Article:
Today we are getting acquainted with a new power supply unit (PSU) manufacturer, Cyonic. It is very likely that most of the people who are reading this review have never heard of the brand before. We should start by mentioning that Cyonic is a brand dealing solely in Seasonic hardware, with Seaonic one of the major PSU manufacturers worldwide. To clarify the arrangement here, Seasonic sells power supplies to companies like Cyonic to sell on and is not an uncommon way of distributing product. Although in some markets Seasonic does sell as their own brand direct to the end user. The Cyonic name and company was founded just two years ago in Asia and is reluctantly making steps into the North American markets. Cyonic's brand profile and mission statement is, in summary, that they are aiming to provide high performance products to advanced PC users. Cyonic currently offers very few products; only three series and nine PSUs total, with three of them exclusively available in Japan.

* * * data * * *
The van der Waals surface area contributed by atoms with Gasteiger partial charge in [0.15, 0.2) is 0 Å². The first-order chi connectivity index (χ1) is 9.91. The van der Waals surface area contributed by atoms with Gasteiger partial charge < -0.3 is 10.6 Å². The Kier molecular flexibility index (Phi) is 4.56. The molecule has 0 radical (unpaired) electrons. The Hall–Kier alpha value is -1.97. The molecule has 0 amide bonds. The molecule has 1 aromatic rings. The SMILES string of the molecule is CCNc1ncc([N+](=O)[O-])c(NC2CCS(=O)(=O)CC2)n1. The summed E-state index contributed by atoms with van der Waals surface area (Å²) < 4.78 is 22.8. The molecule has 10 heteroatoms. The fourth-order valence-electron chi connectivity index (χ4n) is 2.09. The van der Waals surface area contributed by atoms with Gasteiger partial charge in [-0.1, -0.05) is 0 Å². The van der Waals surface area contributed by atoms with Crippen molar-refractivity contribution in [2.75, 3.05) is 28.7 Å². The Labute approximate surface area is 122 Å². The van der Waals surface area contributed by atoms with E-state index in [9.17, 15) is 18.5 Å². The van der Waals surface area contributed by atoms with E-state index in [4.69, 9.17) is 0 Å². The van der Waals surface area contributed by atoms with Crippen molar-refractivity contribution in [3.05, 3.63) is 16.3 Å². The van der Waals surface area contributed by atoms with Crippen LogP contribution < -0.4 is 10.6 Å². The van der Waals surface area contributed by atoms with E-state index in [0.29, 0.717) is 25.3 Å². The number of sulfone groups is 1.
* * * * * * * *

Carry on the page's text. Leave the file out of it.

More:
The other two series that Cyonic currently offers are the AU and AUx. Both of these series consist of three PSUs each, and the units between the two series are essentially identical, with the sole difference being that the AUx models are modular and the AU models are not. Each series has one 450W, one 550W and one 650W model - if you are looking for high power behemoths, Cyonic is the wrong brand name. Furthermore, all three PSUs in each series are based on the same platform. As such, this review of the AU-550x essentially covers the entire lineup of products that Cyonic currently offers.

Power specifications ( Rated @ 40 °C )
AC INPUT 100 - 240 VAC, 50 - 60 Hz
RAIL +3.3V +5V +12V +5Vsb -12V
MAX OUTPUT 20A 20A 45A 2.5A 0.3A
100W 540W 12.5W 3.6W

Packaging and Bundle